Catheter-Related Bloodstream Infection

Current Infectious Disease Reports
D P Calfee, B M Farr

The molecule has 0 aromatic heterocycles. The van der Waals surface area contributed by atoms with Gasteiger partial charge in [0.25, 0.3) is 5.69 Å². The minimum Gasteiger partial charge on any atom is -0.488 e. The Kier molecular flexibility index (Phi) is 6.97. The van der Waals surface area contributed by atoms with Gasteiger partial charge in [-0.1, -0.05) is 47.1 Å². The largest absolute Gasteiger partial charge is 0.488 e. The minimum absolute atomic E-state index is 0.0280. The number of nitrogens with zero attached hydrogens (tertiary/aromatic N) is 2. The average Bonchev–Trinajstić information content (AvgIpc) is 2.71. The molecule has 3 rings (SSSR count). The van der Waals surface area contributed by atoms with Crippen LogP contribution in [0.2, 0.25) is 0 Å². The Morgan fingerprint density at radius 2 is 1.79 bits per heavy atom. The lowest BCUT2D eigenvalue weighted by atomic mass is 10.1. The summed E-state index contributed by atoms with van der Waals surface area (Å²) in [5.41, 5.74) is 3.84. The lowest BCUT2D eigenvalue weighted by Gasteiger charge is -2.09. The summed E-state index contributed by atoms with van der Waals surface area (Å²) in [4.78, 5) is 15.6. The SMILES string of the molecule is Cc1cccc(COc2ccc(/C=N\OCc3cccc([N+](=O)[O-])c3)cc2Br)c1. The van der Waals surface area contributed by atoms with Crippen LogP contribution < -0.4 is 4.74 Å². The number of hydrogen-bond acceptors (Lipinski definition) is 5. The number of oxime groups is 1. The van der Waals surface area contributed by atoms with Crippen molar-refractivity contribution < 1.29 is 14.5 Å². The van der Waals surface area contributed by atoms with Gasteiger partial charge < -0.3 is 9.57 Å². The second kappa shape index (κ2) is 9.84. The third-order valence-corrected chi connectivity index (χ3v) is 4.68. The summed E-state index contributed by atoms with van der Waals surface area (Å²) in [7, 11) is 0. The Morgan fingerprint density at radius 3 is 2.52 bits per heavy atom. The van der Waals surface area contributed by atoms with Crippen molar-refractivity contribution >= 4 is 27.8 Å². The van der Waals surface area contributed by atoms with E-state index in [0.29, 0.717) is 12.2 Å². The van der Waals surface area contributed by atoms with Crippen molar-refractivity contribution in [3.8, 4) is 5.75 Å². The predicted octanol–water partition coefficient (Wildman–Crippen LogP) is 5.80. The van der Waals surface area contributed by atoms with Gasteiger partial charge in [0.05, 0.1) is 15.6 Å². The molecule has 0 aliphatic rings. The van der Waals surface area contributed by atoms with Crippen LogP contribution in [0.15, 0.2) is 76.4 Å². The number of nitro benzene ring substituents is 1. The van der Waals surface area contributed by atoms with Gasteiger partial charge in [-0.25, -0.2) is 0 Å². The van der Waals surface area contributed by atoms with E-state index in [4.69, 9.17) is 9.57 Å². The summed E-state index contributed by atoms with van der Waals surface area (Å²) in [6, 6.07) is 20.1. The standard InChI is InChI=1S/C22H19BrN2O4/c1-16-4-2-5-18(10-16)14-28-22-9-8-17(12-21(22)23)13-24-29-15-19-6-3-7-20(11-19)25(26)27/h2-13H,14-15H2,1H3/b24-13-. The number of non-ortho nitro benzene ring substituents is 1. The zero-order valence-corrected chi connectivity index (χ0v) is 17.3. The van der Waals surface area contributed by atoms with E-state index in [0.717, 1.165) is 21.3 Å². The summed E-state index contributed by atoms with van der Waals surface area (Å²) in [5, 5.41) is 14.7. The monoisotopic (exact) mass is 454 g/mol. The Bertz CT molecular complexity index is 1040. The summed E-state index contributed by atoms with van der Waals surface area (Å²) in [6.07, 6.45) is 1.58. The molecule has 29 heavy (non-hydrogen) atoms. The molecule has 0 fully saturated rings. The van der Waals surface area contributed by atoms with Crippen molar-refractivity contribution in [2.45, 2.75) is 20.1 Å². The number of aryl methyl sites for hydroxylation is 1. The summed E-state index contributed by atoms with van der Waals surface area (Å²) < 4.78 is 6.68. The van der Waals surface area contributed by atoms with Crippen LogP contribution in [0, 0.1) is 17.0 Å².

Central venous catheters are associated with the vast majority of nosocomial, catheter-related bloodstream infections (CR-BSI). Despite identification of multiple effective methods for preventing CR-BSI, it remains an important clinical problem. Catheters coated with anti-infective substances, such as chlorhexidine and silver sulfadiazine or rifampin and minocycline, have shown promising results in recent clinical trials, but confirmatory studies by different investigators are still needed. Concern has also been raised about widespread use of clinically important antibiotics on catheter surfaces, which may promote the development of antibiotic resistance. More accurate and cost-effective methods of diagnosing CR-BSI are desirable. Recent studies have evaluated endoluminal brush sampling and differential blood culture growth rates, which may provide acceptable accuracy without requiring removal of long-dwelling catheters, but the accuracy of these techniques needs to be confirmed in other studies.


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